# Compsci 102: Knapsack problem Dynamic solution: How does it work?

I’m trying to get through the article on dynamic programming and the knapsack problem, and I have no idea what the dynamic program is doing or how it works. I even walked through and calculated all the values by hand and I still don’t understand what’s going on. Can someone please convince me that this is not black magic?

Here is the Solution Code:

``````def dynamic_knapsack(weight_cap, weights, values):
rows = len(weights) + 1
cols = weight_cap + 1
# Set up 2D array
matrix = [ [] for x in range(rows) ]

# Iterate through every row
for index in range(rows):
# Initialize columns for this row
matrix[index] = [ -1 for y in range(cols) ]

# Iterate through every column
for weight in range(cols):
if index == 0 or weight == 0:
matrix[index][weight] = 0
# If weight at previous row is less than or equal to current weight
elif weights[index - 1] <= weight:
# Calculate item to include
include_item = values[index - 1] + matrix[index - 1][weight - weights[index - 1]]

# Calculate item to exclude
exclude_item = matrix[index - 1][weight]

# Calculate the value of current cell
matrix[index][weight] = max(include_item, exclude_item)
else:
# Calculate the value of current cell
matrix[index][weight] = matrix[index - 1][weight]
# Return the value of the bottom right of matrix
return matrix[rows-1][weight_cap]

# Use this to test your function:
weight_cap = 50
weights = [31, 10, 20, 19, 4, 3, 6]
values = [70, 20, 39, 37, 7, 5, 10]
print(dynamic_knapsack(weight_cap, weights, values))

``````

Hi,

Dynamic programming really requires good grounding on a few ideas for it to feel manageable, and even then it can be hard (depending on the task at hand). There’s nothing fuzzy or black magic about it in the end. With deliberate practice you can conquer it.

Let’s start with a more focused idea: How comfortable are you with the tools that dynamic programming works with?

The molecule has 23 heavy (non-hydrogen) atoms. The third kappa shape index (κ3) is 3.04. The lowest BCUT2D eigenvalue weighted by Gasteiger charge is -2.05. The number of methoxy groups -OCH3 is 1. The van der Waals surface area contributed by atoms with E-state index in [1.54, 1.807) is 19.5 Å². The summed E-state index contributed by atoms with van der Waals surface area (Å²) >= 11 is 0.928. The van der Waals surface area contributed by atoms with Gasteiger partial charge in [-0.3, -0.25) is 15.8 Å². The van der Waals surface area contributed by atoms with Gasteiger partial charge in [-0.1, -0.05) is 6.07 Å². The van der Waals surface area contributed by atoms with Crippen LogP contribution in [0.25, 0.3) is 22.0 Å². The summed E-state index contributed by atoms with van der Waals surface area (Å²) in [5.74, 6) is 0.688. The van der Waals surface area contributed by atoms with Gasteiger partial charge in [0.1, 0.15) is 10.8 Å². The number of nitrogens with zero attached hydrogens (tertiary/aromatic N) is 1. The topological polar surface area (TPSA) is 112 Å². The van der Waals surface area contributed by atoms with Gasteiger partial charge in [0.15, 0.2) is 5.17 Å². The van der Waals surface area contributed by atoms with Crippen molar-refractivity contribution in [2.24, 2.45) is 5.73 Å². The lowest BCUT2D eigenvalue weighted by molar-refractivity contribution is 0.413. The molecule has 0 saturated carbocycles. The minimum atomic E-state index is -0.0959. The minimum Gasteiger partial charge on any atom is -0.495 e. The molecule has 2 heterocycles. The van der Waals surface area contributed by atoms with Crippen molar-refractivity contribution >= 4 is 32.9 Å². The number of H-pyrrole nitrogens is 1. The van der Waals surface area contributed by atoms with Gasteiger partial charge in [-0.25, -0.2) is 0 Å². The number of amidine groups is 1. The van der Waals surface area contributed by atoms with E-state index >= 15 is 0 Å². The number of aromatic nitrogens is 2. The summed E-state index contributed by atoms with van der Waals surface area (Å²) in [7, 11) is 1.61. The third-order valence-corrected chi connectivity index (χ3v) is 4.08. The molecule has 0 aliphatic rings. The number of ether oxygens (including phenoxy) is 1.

• recursion
• structure (as in mathematical structure of the problem)
• invariants (conditions that maintain a truth value over a substructure)
• time complexity

Have you done other simpler dynamic programming problems (classic examples are fibonacci, staircase, rod-cutting)?

Without knowing a little more detail it’s hard to focus the advice… so I’ll try my best to cover overall cases.

A few general tips:

• look for leetcode easy problems on dynamic programming, there aren’t many so maybe even do all of them before this one (and to be fair they’re not that easy). Try doing them with recursive dp and bottom-up dp. Then at least you know it’s not dynamic programming, but this problem’s specific complexity that is challenging.
• watch some lectures on dynamic programming (MIT ones are a good start). The more advanced you go into algorithms the more abstraction and perspective help. A solution to one problem rarely offers insight into the family of problems or use-cases, etc.
• find a really solid book on this stuff. Books can be difficult to digest (particularly the more proof-heavy ones) but the effort goes a long way to building technique and intuition. Sedgewick and CLRS are classics, but there are many others I’m sure.
• practice dynamic programming consistently every day, even if just a bit (10 minutes, 20 minutes). Von Neumann has a wonderful quote people here are probably tired of me sharing but I think it’s wonderful and doesn’t stop inspiring me, it’s roughly: “…in mathematics you don’t understand things. You just get used to them”.
• pen and paper (or whiteboard) are your very powerful friends. If you can draw the problem and walk through it visually, then the code will flow much easier.
2 Likes

I’ll also add that familiarity with depth-first-search and basic graph theory is another fundamental thing that helps a lot with dp.

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